In a blog post published last week by marketing giant HubSpot, CMO Mike Volpe explained why he hired a former editor at Newsweek. The post examines why more and more journalism graduates are moving to the world of marketing:
The traditional advertising model is broken. It used to be that if you were a top-tier journalist like Dan, you went to work at a world-class publication (like Forbes), and that would pay you a nice salary because they sold a lot of ads at good prices that were placed around your content. Yet newspaper print advertising revenue is currently less than half of what it was in 2006, and losses in print currently outpace digital advertising revenue at a rate of 10:1.
Simply put, the advertising revenue stream that used to support traditional journalism is trending sharply downward. And with consumers tapping into even more tools to block out and avoid advertising, the downward spiral is only growing. This is why Dan was interested in getting out of the media industry and working for a software company.
This development at HubSpot comes on the heels of Andrew Sullivan’s new interest in paid content and advertorials on sites like Buzzfeed. Sullivan has recently been attacking “advertorials” and how paid pieces from specific companies are not always distinguishable from the rest of a site’s journalistic content.
The thing these two developments share is that in both cases we’re talking about the erosion of conventional just-the-facts journalism and its replacement with paid content that is either disguised to look like conventional journalism (as at Buzzfeed) or is explicitly intended as marketing material (as at HubSpot). Of course, the other commonality with both cases is that they both exist because of the failure of traditional journalism’s revenue model.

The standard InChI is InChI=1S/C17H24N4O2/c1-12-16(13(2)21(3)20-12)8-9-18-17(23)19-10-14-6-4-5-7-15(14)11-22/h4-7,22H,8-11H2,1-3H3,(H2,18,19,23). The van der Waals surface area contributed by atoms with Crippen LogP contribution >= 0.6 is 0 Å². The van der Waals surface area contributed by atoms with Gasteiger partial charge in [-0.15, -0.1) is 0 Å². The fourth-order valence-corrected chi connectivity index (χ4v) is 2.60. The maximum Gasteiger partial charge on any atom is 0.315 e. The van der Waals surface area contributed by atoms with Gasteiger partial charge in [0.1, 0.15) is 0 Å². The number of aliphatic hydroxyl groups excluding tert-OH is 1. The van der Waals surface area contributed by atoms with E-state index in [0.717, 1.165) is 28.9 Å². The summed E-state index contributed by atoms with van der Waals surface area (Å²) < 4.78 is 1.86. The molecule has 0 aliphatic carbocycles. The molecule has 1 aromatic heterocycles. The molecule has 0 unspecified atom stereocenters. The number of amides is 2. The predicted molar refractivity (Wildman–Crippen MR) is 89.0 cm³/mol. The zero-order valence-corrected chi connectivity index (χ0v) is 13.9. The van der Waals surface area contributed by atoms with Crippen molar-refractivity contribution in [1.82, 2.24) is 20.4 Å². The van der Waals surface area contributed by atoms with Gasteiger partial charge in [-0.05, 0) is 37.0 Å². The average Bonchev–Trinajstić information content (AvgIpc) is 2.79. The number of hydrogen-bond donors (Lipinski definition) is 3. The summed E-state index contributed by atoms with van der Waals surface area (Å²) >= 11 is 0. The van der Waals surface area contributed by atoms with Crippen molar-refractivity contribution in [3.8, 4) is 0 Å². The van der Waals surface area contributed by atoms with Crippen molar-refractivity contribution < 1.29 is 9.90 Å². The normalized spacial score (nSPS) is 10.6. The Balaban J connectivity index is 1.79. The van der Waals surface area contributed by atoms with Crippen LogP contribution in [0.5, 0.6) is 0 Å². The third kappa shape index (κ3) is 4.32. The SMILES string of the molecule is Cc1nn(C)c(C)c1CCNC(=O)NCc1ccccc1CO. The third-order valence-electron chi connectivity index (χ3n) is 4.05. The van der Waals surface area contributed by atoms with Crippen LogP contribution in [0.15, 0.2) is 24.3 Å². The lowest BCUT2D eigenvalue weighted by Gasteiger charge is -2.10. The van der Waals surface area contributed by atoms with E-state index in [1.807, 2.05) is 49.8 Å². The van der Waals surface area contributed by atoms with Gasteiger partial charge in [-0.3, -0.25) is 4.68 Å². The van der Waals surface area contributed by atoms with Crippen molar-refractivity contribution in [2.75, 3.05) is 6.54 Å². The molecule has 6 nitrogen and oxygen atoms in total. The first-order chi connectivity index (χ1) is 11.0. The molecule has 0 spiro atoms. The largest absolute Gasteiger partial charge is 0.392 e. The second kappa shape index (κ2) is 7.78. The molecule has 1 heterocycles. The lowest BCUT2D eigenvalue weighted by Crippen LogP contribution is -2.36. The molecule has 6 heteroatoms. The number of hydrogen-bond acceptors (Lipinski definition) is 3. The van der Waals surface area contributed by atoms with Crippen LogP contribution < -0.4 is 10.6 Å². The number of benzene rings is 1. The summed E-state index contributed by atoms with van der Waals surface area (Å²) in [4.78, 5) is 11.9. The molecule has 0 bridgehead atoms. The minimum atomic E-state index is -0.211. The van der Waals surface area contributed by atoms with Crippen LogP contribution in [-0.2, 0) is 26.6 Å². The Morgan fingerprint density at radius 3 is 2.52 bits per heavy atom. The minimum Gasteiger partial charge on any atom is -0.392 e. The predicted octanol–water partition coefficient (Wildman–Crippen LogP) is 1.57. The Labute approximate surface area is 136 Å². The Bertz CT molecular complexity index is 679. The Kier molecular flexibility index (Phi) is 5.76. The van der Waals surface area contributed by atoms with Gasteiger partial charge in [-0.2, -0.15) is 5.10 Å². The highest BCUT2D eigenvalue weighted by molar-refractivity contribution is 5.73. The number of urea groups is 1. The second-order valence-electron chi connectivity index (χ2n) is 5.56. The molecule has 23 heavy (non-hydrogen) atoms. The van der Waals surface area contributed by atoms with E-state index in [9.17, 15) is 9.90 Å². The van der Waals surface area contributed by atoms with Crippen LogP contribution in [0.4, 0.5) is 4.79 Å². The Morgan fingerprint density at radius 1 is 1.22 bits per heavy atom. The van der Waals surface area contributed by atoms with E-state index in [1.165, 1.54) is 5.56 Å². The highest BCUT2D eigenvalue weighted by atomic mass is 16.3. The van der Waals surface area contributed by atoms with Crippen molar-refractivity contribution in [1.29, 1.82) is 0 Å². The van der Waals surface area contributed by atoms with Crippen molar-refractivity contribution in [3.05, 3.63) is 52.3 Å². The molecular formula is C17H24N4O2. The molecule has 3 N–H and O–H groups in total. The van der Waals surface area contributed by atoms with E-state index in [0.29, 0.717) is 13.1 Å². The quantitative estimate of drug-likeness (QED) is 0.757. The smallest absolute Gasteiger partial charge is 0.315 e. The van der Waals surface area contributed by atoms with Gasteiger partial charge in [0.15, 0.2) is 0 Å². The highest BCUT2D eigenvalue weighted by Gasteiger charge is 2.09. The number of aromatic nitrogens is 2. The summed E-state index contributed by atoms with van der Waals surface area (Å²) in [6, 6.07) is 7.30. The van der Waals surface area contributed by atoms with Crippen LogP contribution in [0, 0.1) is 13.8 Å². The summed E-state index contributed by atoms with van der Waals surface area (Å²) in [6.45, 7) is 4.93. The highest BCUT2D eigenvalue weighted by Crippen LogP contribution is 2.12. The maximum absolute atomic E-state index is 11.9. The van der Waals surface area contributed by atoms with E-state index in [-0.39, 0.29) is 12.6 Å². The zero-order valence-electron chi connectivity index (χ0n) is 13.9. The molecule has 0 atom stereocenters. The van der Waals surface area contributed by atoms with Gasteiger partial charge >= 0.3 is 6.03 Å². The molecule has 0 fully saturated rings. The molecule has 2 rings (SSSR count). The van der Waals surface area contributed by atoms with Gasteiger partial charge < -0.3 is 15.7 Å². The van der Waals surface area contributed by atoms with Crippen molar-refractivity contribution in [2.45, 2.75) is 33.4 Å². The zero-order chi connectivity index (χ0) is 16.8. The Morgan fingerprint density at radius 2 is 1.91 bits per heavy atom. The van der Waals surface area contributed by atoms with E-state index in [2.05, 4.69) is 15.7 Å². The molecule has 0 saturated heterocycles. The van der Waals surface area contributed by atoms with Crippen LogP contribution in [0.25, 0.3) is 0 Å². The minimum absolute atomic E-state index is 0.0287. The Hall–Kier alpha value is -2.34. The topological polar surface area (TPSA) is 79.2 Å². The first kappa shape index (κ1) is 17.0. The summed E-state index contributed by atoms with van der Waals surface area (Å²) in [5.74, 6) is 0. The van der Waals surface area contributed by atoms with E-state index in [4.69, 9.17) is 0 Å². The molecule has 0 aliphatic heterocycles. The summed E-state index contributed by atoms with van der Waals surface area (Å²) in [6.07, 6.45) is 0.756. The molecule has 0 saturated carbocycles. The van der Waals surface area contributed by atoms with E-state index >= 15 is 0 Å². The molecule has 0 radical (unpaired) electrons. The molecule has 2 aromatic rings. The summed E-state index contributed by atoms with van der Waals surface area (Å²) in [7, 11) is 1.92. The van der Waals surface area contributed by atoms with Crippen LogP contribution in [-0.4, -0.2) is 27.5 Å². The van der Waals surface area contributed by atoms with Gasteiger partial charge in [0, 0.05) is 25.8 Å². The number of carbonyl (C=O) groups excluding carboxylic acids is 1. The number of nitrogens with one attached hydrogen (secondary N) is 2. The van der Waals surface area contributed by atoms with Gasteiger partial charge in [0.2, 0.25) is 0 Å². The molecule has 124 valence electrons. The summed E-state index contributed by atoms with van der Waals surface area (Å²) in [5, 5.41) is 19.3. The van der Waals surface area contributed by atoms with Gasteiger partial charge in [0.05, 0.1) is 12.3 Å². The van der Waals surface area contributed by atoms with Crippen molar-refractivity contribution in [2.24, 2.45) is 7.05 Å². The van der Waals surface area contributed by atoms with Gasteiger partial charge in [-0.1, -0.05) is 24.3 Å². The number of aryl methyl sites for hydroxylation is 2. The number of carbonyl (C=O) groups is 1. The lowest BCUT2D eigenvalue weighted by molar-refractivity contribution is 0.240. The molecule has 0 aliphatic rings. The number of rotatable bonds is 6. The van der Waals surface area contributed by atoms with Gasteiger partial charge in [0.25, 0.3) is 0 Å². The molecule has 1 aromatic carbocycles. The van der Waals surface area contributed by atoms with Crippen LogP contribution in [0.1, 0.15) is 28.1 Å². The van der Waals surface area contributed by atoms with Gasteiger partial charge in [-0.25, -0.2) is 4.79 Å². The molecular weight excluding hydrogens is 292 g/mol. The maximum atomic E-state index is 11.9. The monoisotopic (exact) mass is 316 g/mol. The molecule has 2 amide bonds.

If advertising revenue was still strong, journalists like Daniel Lyons would still be at Newsweek and online hubs like Buzzfeed probably wouldn’t be using advertorials. But the traditional financial model that sustains journalistic work is broken due to a mixture of the slow death of print media and the general ineffectiveness of traditional advertising. And no one has quite figured out how to make traditional journalism financially viable without using that traditional advertising model. Sullivan’s entirely reader-funded approach is one option and it’s working for him, but will it work for less famous journalists?
That said, I wonder if the split between traditional journalism and paid content is as clear cut as Sullivan and others make it out to be. The daily newspaper is dying out, as are reporting-based magazines like Time and Newsweek. The journalistic projects that are thriving are less about news reporting and more about news analysis. Fox News is doing well, as is MSNBC. So is the Huffington Post and Red State. In other words, media sources that do analysis of the news and push a particular political or social agenda have a future. But media sources that simply tell us what happened? Not so much. What this means is that we’re not really talking about “objective reporting of facts by reputable journalists” vs. “manipulative paid content that alters stories to get sales.” We’re simply talking about one product versus another. Fox News sells right wing politics, HubSpot sells marketing software, and a Buzzfeed advertorial paid for by Virgin Mobile sells Virgin Mobile’s products.
The issue, then, isn’t one of objective reporting versus smarmy sales manipulation. It’s far more subtle than that. It’s about the commodification of the written word and the impact of that commodification on the reading public. Implicitly, it’s also about the ways that writers are compensated for their work. Which means what we need is fewer good vs evil debates and more realistic conversations about these tremendously complex subjects.
[Image of Advertising Revenue Courtesy of Wikipedia]